Things seemed to be going very well. Following the Exodus, Moses led the Jewish nation to Sinai, where they experienced the greatest revelation in history: The giving of the Divine mandate to the human race. But then the tide turned again. While Moses was relishing in the Divine delights atop Sinai, the people below built and worshipped the Golden Calf. This time the catastrophe did not come at the hands of the Egyptians, but by fault of the Jews themselves.
Moses, descending from the mountain, realized the high stakes: How can he elicit G-d’s compassion in the face of such a grave crime? How can he offer the flawed human being hope after a great fall? Moses knew that now he needed to return to the “burning bush,” the place where good and evil meet, where joy and suffering converge – the place where the Divine can be found in the darkest corners of existence. He understood that only this impenetrable place contained the answer to solve the ultimate paradox: How to repent from sin; how to heal from wounds – how the “bush can burn and not be consumed” – the power of Teshuvah. [By breaking the tablets Moses also demonstrated how the break itself becomes part of the Divine healing process – see The Roots of Trauma].
Moses marched back up the mountain to confront G-d. Moses had matured to a point where he was now ready to see G-d’s face. He now appreciated the need to enter into the inner sanctum, into the Divine mystery of human suffering, and wanted to “see” the Divine face in order to elicit the strength necessary to endure distress for generations to come.
Moses’ new level of awareness was made possible also by the fact that in the interim Moses had another experience on Sinai that empowered him with the ability to face death – an episode related to an additional, special chapter we read this Shabbat Parah. The Midrash explains that when G-d was teaching Moses the methods of purification from all forms of defilement, Moses was shocked “How can one be purified from the impurity of death?” “At that moment, Moses’ face turned pale.” When they reached the section of the red heifer (read this week), G-d said to Moses: “Now I will give you the answer,” and proceeded with the mitzvah of purification from the impurity of death. What Moses exactly learned was elaborated upon in a previous column, but we know from this that Moses had achieved a heightened state of awareness about the mysteries of life and death.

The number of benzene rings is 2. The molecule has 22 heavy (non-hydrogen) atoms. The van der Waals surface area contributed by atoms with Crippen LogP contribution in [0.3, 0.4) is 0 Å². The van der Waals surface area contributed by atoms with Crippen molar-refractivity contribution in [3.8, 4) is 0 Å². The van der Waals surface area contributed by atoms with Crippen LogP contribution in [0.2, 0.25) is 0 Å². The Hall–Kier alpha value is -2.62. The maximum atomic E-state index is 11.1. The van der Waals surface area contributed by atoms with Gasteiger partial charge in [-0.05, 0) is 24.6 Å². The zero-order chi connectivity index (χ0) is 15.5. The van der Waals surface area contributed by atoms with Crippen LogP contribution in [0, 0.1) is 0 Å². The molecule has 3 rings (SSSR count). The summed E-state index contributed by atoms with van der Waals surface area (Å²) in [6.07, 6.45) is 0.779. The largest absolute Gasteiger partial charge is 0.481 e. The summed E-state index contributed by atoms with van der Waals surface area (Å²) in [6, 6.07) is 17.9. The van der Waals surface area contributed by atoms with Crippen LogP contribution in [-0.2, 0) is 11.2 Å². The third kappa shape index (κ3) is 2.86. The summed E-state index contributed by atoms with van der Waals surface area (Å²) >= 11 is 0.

So at this point, recognizing the need to heal from the “death” brought upon by the Golden Calf, Moses implored of G-d “I beg you, show me Your face.” As the Talmud explains that Moses was plagued by the timeless question why the good suffer and the wicked prosper (Berachot ibid).
And here G-d revealed to Moses one of the most profound secrets of all: “I show you My face not in pleasure, but in the burning bush – in pain and suffering. I show you My face not when you want to see it, but when I want you to see it.”